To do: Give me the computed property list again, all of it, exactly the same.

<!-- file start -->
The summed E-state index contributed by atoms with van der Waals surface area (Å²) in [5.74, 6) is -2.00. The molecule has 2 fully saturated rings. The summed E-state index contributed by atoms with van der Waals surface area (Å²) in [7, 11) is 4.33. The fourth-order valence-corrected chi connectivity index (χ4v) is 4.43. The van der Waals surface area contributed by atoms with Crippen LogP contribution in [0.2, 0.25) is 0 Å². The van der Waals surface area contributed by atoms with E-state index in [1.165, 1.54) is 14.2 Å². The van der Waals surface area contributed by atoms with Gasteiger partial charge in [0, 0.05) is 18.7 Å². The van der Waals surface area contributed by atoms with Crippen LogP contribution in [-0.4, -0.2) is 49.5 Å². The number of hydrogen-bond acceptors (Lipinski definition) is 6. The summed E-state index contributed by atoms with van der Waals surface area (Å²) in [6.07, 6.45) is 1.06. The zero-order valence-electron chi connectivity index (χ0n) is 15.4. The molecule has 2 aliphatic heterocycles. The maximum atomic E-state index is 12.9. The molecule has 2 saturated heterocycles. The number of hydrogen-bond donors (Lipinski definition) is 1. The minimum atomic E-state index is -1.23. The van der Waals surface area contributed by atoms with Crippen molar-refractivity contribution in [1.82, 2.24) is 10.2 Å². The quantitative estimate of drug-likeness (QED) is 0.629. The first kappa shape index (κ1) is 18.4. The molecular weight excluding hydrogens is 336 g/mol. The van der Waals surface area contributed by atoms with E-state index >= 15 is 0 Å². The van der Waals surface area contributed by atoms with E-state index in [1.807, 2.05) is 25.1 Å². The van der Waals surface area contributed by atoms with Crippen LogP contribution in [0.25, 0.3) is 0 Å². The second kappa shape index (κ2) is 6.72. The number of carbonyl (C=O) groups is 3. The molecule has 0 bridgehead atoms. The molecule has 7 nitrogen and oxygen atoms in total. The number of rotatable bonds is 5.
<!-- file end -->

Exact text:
The summed E-state index contributed by atoms with van der Waals surface area (Å²) in [5.74, 6) is -2.00. The molecule has 2 fully saturated rings. The summed E-state index contributed by atoms with van der Waals surface area (Å²) in [7, 11) is 4.33. The fourth-order valence-corrected chi connectivity index (χ4v) is 4.43. The van der Waals surface area contributed by atoms with Crippen LogP contribution in [0.2, 0.25) is 0 Å². The van der Waals surface area contributed by atoms with E-state index in [1.165, 1.54) is 14.2 Å². The van der Waals surface area contributed by atoms with Gasteiger partial charge in [0, 0.05) is 18.7 Å². The van der Waals surface area contributed by atoms with Crippen LogP contribution in [-0.4, -0.2) is 49.5 Å². The number of hydrogen-bond acceptors (Lipinski definition) is 6. The summed E-state index contributed by atoms with van der Waals surface area (Å²) in [6.07, 6.45) is 1.06. The zero-order valence-electron chi connectivity index (χ0n) is 15.4. The molecule has 2 aliphatic heterocycles. The maximum atomic E-state index is 12.9. The molecule has 2 saturated heterocycles. The number of hydrogen-bond donors (Lipinski definition) is 1. The minimum atomic E-state index is -1.23. The van der Waals surface area contributed by atoms with Crippen molar-refractivity contribution in [1.82, 2.24) is 10.2 Å². The quantitative estimate of drug-likeness (QED) is 0.629. The first kappa shape index (κ1) is 18.4. The molecular weight excluding hydrogens is 336 g/mol. The van der Waals surface area contributed by atoms with E-state index >= 15 is 0 Å². The van der Waals surface area contributed by atoms with E-state index in [1.807, 2.05) is 25.1 Å². The van der Waals surface area contributed by atoms with Crippen LogP contribution in [0.25, 0.3) is 0 Å². The second kappa shape index (κ2) is 6.72. The number of carbonyl (C=O) groups is 3. The molecule has 0 bridgehead atoms. The molecule has 7 nitrogen and oxygen atoms in total. The number of rotatable bonds is 5.